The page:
# Teaching Significant Figures in the Science Classroom

By Kathy Foust

Use this science lesson plan to introduce the concept of significant figures to your students. This lesson plan simplifies the process of defining and rounding significant figures in science.

## Introducing the Concept

Teachers explain the following to your students to help them understand the concept of significant figures and how and why they are used before continuing on to the worksheet and board work included in this science lesson plan.

Science relies on measurements and calculations to prove laws and theories. These measurements and calculations often involve very large and very small numbers. The measurements also reflect the degree of measurements that the measuring tool is able to perform.

Calculations can describe no more and no less than the measurements themselves. Thus, the numbers cannot be any more definitive in the calculation than they are in the measurement. For example, if you were to multiply a measurement having 2 digits times a number having 6 digits and then you would have to turn the answer into one that reflects the accuracy of the measurement. To determine how many digits should be in the answer, we look to the limiting term. The limiting term varies with the type of calculation you are performing.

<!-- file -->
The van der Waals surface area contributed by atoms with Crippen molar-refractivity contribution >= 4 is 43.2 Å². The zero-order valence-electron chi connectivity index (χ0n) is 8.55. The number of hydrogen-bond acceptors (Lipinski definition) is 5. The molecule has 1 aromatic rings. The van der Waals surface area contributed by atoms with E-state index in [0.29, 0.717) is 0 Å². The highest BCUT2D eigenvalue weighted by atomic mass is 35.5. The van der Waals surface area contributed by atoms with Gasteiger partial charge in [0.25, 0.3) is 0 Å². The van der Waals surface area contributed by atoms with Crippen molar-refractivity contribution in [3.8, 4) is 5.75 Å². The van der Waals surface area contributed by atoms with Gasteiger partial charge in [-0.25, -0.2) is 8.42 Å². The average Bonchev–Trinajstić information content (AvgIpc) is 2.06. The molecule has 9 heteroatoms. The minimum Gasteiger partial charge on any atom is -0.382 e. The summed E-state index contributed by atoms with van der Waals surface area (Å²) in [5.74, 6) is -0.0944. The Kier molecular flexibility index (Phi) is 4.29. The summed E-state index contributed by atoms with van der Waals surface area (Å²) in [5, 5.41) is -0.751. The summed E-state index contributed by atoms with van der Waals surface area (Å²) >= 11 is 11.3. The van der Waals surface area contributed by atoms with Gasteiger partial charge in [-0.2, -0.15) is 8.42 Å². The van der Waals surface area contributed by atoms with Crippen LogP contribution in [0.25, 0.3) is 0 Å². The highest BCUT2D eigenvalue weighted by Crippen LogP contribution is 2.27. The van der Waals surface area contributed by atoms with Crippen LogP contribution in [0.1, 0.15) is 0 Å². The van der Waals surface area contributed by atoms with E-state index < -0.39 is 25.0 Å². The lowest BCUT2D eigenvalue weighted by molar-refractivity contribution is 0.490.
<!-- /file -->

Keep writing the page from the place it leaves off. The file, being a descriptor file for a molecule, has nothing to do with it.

## Multiplying Significant Figures

Demonstrate the use of significant figures in multiplication by introducing the following rule and working through the problem below with your students.

When multiplying and dividing quantities, leave as many significant figures in the answer as there are in the quantity with the least number of significant figures.

Therefore: 3.37/2.2 = 1.5

If you actually work this problem out, you will see that the actual answer is much longer and goes on into infinity. However, the limiting term in this equation is the 2.2, which contains 2 significant figures. Using the rule of rounding, the number to the right of the five is smaller than five and so the number remains the same and the rest of the numbers to the right are dropped.